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The Leavenworth Times - Leavenworth, KS
  • Reichley: National Airborne Day — Geronimo!

  • If I was a betting man, I'd bet that not one reader celebrated, or even knew about, a national day yesterday.
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  • If I was a betting man, I'd bet that not one reader celebrated, or even knew about, a national day yesterday. According to the VFW calendar, Aug. 16 is National Airborne Day. Geronimo…and hooaahh, to all airborne troopers, present and past, out there.
    I'm betting no reader knows what person is credited with the idea of soldiers jumping out of perfectly good airplanes. It was Leonardo da Vinci, the ancient Italian with many talents and a vivid imagination, who died almost 500 years ago, who is credited with the idea of such an airborne invasion behind enemy lines.
    It obviously took a few hundred years for his ideas to become reality, as the airplane had to be invented first. Men began by jumping from balloons, the forerunners of airplanes, that entered military inventories about the time of the Civil War.
    If an observation balloon was hit by enemy fire, it would quickly catch fire and descend back toward earth, where the landing would be hard. So early forms of parachutes were developed in an attempt to make the landing less hard for the balloon handler when he jumped from the descending, flaming device.
    Along came the Great War in 1914 and balloons were still used, but the airplane had been invented by then and was also pressed into military use. The French are credited with introducing the word ace, and the Germans were the only pilots whose aircraft had parachutes.
    All combatants saw that aerial warfare was here to stay, and after the Great War, as armies modernized, airborne development began in earnest. The Soviets are credited with the first experiments with soldiers jumping from flying aircraft, and as airborne troops were integrated into battle plans and tactics, the Germans had them as members of the Luftwaffe (air force).
    Twenty years after the War to End All Wars came WW II, which saw the Germans use airborne troops highly effectively in the early months of the war. The U.S. Army got serious about airborne troops in 1940.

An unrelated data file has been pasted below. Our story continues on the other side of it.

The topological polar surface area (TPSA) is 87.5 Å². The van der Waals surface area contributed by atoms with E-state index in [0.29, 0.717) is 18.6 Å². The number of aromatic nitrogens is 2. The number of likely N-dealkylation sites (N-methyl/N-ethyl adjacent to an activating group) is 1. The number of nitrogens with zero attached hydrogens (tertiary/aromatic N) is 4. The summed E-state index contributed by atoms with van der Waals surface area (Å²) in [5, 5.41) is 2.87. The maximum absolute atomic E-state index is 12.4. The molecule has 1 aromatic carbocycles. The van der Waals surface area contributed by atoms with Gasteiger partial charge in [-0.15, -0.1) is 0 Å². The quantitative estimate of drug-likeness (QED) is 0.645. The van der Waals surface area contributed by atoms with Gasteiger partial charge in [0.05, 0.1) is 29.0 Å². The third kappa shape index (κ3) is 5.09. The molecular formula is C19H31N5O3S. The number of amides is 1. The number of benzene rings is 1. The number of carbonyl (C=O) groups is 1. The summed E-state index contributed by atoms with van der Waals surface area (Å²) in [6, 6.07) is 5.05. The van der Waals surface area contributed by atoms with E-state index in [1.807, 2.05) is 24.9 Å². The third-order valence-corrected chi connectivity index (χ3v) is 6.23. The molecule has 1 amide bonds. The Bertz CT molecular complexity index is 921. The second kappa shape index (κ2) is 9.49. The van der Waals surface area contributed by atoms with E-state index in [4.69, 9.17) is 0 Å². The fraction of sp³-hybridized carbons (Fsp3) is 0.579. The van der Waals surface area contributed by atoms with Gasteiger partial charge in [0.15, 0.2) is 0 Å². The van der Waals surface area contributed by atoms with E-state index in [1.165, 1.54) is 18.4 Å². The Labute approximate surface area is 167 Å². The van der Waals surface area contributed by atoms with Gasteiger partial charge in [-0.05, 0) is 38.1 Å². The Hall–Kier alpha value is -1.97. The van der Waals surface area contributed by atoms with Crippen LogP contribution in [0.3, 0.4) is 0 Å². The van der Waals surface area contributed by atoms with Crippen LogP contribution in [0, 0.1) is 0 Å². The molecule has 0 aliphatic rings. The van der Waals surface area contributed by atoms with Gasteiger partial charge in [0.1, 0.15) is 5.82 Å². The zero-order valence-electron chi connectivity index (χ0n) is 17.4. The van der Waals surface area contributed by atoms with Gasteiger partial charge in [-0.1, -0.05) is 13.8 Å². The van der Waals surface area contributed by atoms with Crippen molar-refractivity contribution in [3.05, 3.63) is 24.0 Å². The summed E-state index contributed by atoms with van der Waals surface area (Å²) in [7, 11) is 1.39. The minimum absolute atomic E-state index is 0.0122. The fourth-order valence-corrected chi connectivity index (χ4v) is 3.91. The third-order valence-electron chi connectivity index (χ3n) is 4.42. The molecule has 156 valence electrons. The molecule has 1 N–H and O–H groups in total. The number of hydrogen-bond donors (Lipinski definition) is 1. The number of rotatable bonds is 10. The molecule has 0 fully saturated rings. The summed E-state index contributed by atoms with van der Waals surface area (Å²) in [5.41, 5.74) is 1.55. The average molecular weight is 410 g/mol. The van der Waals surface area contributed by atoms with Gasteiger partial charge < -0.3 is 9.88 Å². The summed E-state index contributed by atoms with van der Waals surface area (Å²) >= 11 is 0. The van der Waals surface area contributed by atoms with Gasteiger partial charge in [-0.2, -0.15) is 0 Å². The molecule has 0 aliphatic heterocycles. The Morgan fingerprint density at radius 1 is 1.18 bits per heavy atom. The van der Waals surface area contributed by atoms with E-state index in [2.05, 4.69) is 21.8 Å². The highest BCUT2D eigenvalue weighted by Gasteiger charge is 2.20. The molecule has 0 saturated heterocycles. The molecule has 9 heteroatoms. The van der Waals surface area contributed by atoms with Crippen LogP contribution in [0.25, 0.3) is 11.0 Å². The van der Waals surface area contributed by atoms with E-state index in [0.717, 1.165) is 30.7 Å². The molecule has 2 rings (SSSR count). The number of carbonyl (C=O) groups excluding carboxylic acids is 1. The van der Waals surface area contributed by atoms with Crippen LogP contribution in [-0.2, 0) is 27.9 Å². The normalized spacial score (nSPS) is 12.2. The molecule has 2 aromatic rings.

Many years ago I heard a talk about the first U.S. airborne landing in WW II, in North Africa. I'd never read about such a landing, so listened intently as Lt. Gen. (ret) William Yarborough, a WW II airborne officer and later famed Green Beret general, tell of being in that assault.
    The aircraft left from England, but by the time they reached North Africa, weather and a few German fighter planes had gotten the pilots hopelessly off course, so when gas began to run out, the plans landed in the sand "somewhere in North Africa." So much for the start of airborne history.
    Of the five U.S. airborne divisions in WW II, only the 82nd remains today. The famed 101st Airborne Division converted to an "air-assault" division years ago and the other three were disbanded.
    Page 2 of 2 - All soldiers in the Ranger Regiment and Special Forces groups are airborne qualified, as are thousands of other soldiers who are not assigned to the 82nd and 101st.
    I began acquiring airborne insignia, and within a few years had enough items to fill a display case in Bell Hall. An annual salute to world-wide airborne troops became a popular display. In 2006, the famous commandant, Lt. Gen. David Petraeus, saw it and had me contacted to see what countries with officers at CGSC I lacked airborne insignia from. I sent word it was six, and listed the countries.
    His aide called a week or so later and said he had something for me. I went to his office, and he handed me seven countries' airborne insignia. I told him there must be a mistake, as I was missing only six. He said the French wings were from Gen. Petraeus, the extra set he was awarded when he went through the French airborne course as a young captain. That set is a prize today. GERONIMO!

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